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Mar 26, 2012 08:02 AM

[Cheshire, Kerridge] The Lord Clyde

Ooooh, this one is a bit of a find. Small pub in Kerridge which is just outside Bollington, in itself just outside Macclesfield. Half the pub manages to accommodate six tables set for eating with the other half seemingly devoted mainly to stand up drinking. On this lovely March day, hardier souls than us were eating outside.

And there’s a menu that surprisingly punches well above its weight. There’s a good range of lunchtime sandwiches but, also, a really good carte that belies the fact you are in a small dining pub.

There’s a pride in using local produce and there was none more so than in a sharing plate of “Flavours of the North West”. The Macclesfield Mezze if you will. From Cheshire, a cheese croquette, spiked with mustard, sat on some really fab homemade apple chutney. From north of the Mersey, chunks of black pudding battered and deep fried – meaty, salty, crispy, lovely; and a small pot of, erm ,potted shrimps, served with thick toast. From Cumbria, a peppery Cumberland sausage sat on a spoonful of mashed potato. Proper mashed potato, mind. None of your sloppy pomme puree. This was just potato mashed. Apparently spuds come from Aunty Denise’s farm at Peover – yep, they’re a tad keen on provenance. Oh, and there was a little air dried Cumbrian ham. This was, presumably, the excellent product made by Richard Woodall before he retired and sold his business (not sure who now owns it). Faultless – and a really good pub dish.

For mains, braised beef with a pea risotto. This was a very generous portion of good shin – very long cooked and then shredded. It topped an equally generous portion of risotto and, in great idea, was itself topped with a small handful of pea shoots. Truth be told, I didn’t expect this to work too well but was able to sneak a couple of mouthfuls from my partner’s plate to confirm that, not only did it work, it worked exceptionally well.

My own plate was Tatton Park venison, done three ways. Some perfectly rare loin. A rich livery faggot. And, the least successful, a little pie – good and enjoyable but needed a more reduced sauce and a slightly longer cooking for perfection. But it was still bloody good. There was a little cabbage, some more of the excellent mashed potato, and a few cubes of beetroot bringing a welcome earthiness to the plate. And a really good gravy.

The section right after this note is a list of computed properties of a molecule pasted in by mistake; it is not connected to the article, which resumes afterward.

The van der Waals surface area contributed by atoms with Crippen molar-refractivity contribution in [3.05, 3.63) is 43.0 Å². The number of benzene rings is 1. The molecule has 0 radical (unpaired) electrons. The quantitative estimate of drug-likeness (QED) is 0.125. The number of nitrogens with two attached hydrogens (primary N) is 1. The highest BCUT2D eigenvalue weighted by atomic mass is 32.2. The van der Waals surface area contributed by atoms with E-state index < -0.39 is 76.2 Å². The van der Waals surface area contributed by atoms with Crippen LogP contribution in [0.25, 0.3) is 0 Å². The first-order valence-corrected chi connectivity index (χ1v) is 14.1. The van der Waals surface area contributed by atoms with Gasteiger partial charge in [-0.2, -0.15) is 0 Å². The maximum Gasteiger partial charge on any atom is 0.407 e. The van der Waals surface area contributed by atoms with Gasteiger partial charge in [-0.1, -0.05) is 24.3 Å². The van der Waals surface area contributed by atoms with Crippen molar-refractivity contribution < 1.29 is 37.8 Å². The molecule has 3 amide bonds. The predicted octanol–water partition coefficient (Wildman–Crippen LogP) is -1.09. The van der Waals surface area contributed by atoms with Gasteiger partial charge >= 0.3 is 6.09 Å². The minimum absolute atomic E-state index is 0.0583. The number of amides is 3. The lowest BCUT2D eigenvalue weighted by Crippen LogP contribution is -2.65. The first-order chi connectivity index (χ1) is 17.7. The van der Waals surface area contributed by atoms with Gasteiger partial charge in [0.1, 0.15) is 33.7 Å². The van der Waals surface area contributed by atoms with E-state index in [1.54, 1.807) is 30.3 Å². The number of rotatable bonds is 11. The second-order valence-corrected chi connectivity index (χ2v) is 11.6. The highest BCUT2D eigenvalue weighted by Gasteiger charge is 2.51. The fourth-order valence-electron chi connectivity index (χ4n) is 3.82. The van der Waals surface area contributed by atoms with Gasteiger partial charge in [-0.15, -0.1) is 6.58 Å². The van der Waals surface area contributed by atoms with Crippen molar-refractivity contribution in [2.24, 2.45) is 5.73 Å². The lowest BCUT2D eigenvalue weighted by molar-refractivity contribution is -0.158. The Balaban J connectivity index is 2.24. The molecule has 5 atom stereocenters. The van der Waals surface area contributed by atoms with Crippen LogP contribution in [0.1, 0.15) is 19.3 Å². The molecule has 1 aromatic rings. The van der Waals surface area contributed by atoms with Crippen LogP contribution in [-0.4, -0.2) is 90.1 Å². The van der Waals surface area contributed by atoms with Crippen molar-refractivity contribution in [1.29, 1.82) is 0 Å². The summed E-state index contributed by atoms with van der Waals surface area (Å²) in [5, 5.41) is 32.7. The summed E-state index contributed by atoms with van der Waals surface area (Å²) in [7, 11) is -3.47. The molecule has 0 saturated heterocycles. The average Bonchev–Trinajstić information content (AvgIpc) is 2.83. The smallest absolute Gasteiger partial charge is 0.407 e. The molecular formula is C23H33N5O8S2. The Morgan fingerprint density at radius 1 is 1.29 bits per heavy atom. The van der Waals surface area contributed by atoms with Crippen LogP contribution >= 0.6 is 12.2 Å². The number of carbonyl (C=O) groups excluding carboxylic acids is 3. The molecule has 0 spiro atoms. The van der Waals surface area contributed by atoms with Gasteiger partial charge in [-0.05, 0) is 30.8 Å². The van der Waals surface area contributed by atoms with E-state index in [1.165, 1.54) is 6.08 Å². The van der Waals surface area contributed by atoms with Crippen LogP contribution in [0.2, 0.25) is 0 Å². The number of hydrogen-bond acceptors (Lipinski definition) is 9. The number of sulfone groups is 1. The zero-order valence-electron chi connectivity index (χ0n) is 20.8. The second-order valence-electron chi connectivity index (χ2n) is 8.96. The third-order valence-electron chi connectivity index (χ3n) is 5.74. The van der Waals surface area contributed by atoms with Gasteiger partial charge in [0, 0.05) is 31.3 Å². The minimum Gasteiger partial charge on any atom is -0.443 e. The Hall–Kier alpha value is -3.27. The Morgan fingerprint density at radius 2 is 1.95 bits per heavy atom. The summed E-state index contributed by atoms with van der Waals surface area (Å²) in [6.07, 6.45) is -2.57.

Much too full for dessert, we waddled away to work it off with a walk along the nearby canal bank.

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  1. Time for you to get in quick, while the food is still really good.

    I hear today that the pub is on the market due to the chef/owner moving to Devon.

    1. Well, in spite of gossip that the pub is up for sale, due to the chef/owner moving away, it’s still in business. And still turning out stonkingly good food. No poncy gastropub nonsense. Just good, honest food.

      We started with a sharing plate, as last time. “Tastes of the North West” – black pudding fritters (lovely & crisp), Cheshire cheese croquettes (oozing and with an apple chutney), potted shrimps, Cumbrian air dried ham and Cumberland sausage (sat on a blob of mashed potato). Yep, that’s pretty much covered all the bases of stereotypical northwest food – and bloody lovely it was too.

      Rump steak off the specials board was pretty much as expected. Decent meat, mushroom, tomato, chips. Classic.

      Meanwhile, I was having a bit of a pig fest. To follow on from the starter, there was a small pork chop (perhaps a tad overcooked); some belly pork (meltingly soft meat, very crisp crackling), more mashed spud, shredded Savoy cabbage, a thick slice of fried apple, nice gravy with a hint of sweetness in it (cider?).

      Friends we were dining with also seemed to be enjoying their food. They’d taken a side order of courgette fritters, coated in pesto & parmesan. I got to scrounge a couple. Very delicious.

      For dessert, chocolate moulleaux. No, me neither. It’s basically a choccie fondant, although seemingly not as a rich as a fondant . There’s a light sponge with a gooey centre. Alongside, a quenelle of pistachio ice cream. One of those desserts that remind me why I don’t often order a dessert.

      Service is friendly and very willing but not always that sharp. The only downside about the environment is that this is a pub and there was a “turn” playing. They were loud, which made conversation a tad difficult. Good songs, though.